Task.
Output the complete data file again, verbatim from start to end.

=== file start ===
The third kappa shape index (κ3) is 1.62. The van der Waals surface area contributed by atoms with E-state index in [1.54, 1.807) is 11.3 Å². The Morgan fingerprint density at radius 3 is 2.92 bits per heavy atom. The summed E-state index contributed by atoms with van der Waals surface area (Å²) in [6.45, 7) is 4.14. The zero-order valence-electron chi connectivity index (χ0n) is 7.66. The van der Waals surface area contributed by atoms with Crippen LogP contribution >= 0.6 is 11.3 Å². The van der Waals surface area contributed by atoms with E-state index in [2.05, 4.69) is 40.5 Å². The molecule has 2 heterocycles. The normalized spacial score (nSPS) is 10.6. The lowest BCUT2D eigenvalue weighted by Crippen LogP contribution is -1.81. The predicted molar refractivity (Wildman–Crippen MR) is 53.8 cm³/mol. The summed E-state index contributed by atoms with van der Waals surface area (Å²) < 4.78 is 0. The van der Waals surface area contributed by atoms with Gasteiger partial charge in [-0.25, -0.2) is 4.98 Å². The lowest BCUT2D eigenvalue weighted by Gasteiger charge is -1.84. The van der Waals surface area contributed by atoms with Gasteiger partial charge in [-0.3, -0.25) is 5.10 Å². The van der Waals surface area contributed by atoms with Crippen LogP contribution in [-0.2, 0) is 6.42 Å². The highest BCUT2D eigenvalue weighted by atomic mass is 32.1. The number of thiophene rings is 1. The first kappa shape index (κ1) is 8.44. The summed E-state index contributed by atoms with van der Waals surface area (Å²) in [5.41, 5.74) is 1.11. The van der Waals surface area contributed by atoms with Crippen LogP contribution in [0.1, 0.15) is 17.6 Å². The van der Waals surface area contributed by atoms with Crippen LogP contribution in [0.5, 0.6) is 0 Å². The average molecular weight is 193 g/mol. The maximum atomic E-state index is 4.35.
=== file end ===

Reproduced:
The third kappa shape index (κ3) is 1.62. The van der Waals surface area contributed by atoms with E-state index in [1.54, 1.807) is 11.3 Å². The Morgan fingerprint density at radius 3 is 2.92 bits per heavy atom. The summed E-state index contributed by atoms with van der Waals surface area (Å²) in [6.45, 7) is 4.14. The zero-order valence-electron chi connectivity index (χ0n) is 7.66. The van der Waals surface area contributed by atoms with Crippen LogP contribution >= 0.6 is 11.3 Å². The van der Waals surface area contributed by atoms with E-state index in [2.05, 4.69) is 40.5 Å². The molecule has 2 heterocycles. The normalized spacial score (nSPS) is 10.6. The lowest BCUT2D eigenvalue weighted by Crippen LogP contribution is -1.81. The predicted molar refractivity (Wildman–Crippen MR) is 53.8 cm³/mol. The summed E-state index contributed by atoms with van der Waals surface area (Å²) < 4.78 is 0. The van der Waals surface area contributed by atoms with Gasteiger partial charge in [-0.25, -0.2) is 4.98 Å². The lowest BCUT2D eigenvalue weighted by Gasteiger charge is -1.84. The van der Waals surface area contributed by atoms with Gasteiger partial charge in [-0.3, -0.25) is 5.10 Å². The van der Waals surface area contributed by atoms with Crippen LogP contribution in [-0.2, 0) is 6.42 Å². The highest BCUT2D eigenvalue weighted by atomic mass is 32.1. The number of thiophene rings is 1. The first kappa shape index (κ1) is 8.44. The summed E-state index contributed by atoms with van der Waals surface area (Å²) in [5.41, 5.74) is 1.11. The van der Waals surface area contributed by atoms with Crippen LogP contribution in [0.1, 0.15) is 17.6 Å². The van der Waals surface area contributed by atoms with Crippen LogP contribution in [0.5, 0.6) is 0 Å². The average molecular weight is 193 g/mol. The maximum atomic E-state index is 4.35.